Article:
We have to bear in mind that while we are focusing on climate change, over 
five million coral-reef fishermen are exhaustively extracting the reefs on a 
daily basis, and too often poisoning and ruining the reefs through 
destructive fishing practices. Add to this the endless releases of 
fertilizers, pesticides, and untreated sewage from land-based sources, and 
the reefs are subjected to slow, hard-to-recognize degradation processes ? 
an expanding phenomenon that, despite its wide geographical range, is not 
attractive enough for media splashes.
If we seek a panacea for the world reefs, I think, we first have to change 
course and exit the flawed path of ?focusing on climate change?. Shouting 
out about climate change is important, as it may help in promoting public 
awareness and pushing decision-makers into action. It is also rewarding for 
scientific careers ? it helps to push papers into high impact factor 
journals and is effective in creating ?media splashes? (interesting article 
on ?media splash? ?Academics seek a big splash? NYT 2015; 
However, climate change mitigation, even if appropriately applied (which is 
very unlikely considering the proliferation of ?post-truth regimes? around 
the world), is not projected to help the reefs, at least not in the coming 
decades.  Therefore, we should treat climate change as a new reality within 
which we target our efforts of developing reef adaptation (Category 3), in 
addition to protection and stressor alleviation (Category 1), and the 
restoration of those reefs whose state is beyond natural recovery (Category 
Time is running out and not in the reefs? favor ? It is time to make a 
change by reducing the impact of land-based stressors. It is time to build 
alternative livelihoods for local fishermen and turn ?paper reserves? (too 
many of them!) into real, strictly enforced reserves. It is time to act 
locally through an enhanced sharing of what we already know with the 
relevant local stakeholders in as many as possible reef locations. It is the 
time to develop effective restoration and adaptation tools, rather than 
counting on climate change and reef gardening to save the reefs. It is time 
we should try to lead journalists to affect public awareness and local 
decision-makers, rather than us being led by what the media is expecting for 
big scoops.
Best wishes ~Avigdor

On 2 Nov 2017, at 11:25, Sheppard, Charles 
<Charles.Sheppard at warwick.ac.uk<mailto:Charles.Sheppard at warwick.ac.uk>> 

Dear Peter and others
I read recently that CO2 levels reached 403.3 ppm, a level not seen since, 
Noah, Julius Caesar,  Gengis Khan, or whatever starting point that newspaper 
drew out of the air.

I read at the same time Peter Sale?s remarks about the ecological story 
being much more complicated than we thought.  I suggest though, with all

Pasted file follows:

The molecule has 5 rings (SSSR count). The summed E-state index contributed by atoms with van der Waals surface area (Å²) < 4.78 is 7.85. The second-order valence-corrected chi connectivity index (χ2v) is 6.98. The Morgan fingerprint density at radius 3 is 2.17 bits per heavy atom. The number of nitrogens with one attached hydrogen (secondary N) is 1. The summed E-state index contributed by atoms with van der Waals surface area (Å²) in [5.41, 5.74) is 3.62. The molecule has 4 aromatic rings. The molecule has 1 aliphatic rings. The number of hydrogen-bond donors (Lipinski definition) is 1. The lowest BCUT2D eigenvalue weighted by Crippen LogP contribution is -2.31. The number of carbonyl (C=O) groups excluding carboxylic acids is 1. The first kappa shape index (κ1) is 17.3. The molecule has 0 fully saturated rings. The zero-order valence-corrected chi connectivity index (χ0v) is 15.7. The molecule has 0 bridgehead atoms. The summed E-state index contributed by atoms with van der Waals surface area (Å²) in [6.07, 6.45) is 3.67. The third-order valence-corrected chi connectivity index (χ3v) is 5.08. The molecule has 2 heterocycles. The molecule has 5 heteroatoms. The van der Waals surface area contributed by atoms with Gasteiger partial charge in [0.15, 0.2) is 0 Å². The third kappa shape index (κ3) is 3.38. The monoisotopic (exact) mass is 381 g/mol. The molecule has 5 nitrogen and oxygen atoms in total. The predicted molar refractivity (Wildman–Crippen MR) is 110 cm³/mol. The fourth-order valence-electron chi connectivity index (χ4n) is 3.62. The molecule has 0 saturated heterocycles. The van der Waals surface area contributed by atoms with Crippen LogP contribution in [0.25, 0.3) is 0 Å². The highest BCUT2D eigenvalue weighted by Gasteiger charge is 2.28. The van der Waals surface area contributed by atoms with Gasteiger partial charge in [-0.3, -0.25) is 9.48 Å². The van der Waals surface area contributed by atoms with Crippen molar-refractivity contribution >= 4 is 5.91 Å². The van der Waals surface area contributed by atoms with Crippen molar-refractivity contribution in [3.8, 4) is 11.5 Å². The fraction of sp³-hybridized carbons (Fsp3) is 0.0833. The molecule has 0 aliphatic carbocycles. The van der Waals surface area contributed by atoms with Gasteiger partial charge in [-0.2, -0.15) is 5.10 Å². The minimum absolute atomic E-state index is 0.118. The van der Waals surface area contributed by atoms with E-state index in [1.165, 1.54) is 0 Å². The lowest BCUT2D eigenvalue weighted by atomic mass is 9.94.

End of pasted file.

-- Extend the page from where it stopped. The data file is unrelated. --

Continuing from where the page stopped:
respect, that reef complexity does not matter in the least.   Reefs are 
declining whether they are complex or simple, whatever we have done about 

Why does their complexity not matter?  Partly because we DO know enough, 
right now, to know what the problems are.  Even if the ecosystem were quite 
simple it would still be too complicated for most of our lawmakers ? who so 
often ignore what they don?t understand.  And things are not immediately 
desperate enough for us in the developed world to force action, even if they 
did understand it.  It IS desperate for millions of people, but as one very 
senior British lawmaker said to me once (unguardedly, after much liquid 
lubrication) ?Well, they are a long way southeast of Dover?.  He of course 
was interested firstly in HIS electorate.  Perhaps his comment should not 
surprise us.

I would maintain that although it is actually an extremely complex issue in 
its 4-D detail, it is VERY simple in its main point: CO2 rise, extraction 
and pollution rise = coral reef decline.

My point is, I don?t think it is a matter for science any more.  Yes, let us 
do all those research lines (multi-disciplinary, not myopic).  We know only 
a fraction about the ecology, but we understand more than enough to know 
what the consequences are of the sum of human activity.  It is a matter for 
sociology, psychology and politics (and of course money and vested 
interests).  Further unravelling of the detail (and I am all for that) is 
unlikely to change the trend.

Ever increasingly sophisticated ecological research (taking us further and 
further from lawmakers understanding), does not help answer: ?How can we be 
useful given that those who rule us don?t particularly care??

Having said that, my second point is a question: where are the journalists 
whose job it is to translate our science to the popular media?  We have all 
heard the cry: ?you scientists do not or cannot explain it properly?.  This 
should be answered by ?well no, we are busy full time trying to do the 
science in the first place?.  Translation of science to the public is a 
different skill.  People don?t ask journalists to do the original science, 
so why could it or should it work the other way round?    I have seen 
countless examples of the results of scientists miserably extolling their 
important news, and I fear that most readers do not get past the first few 
sentences.  And even if we do manage a pithy, gripping piece, a football or 
teen pop star misbehaving will trump our headlines any day.

It is exasperating to us to see such lack of care and action about something 
we think (=know) is so important.  But I suggest that a fix, if only to that 
problem, lies not with the complex research that a complex system needs, but 
will come (if it does) from a completely different direction.  We simply 
cannot do it, and proof of that is that while we have increased hugely in 
numbers of scientists and in our output, the reefs have continued to 
decline.  Why?  Is it really because we don?t do enough complex science to 
understand reefs?

Best wishes
Charles Sheppard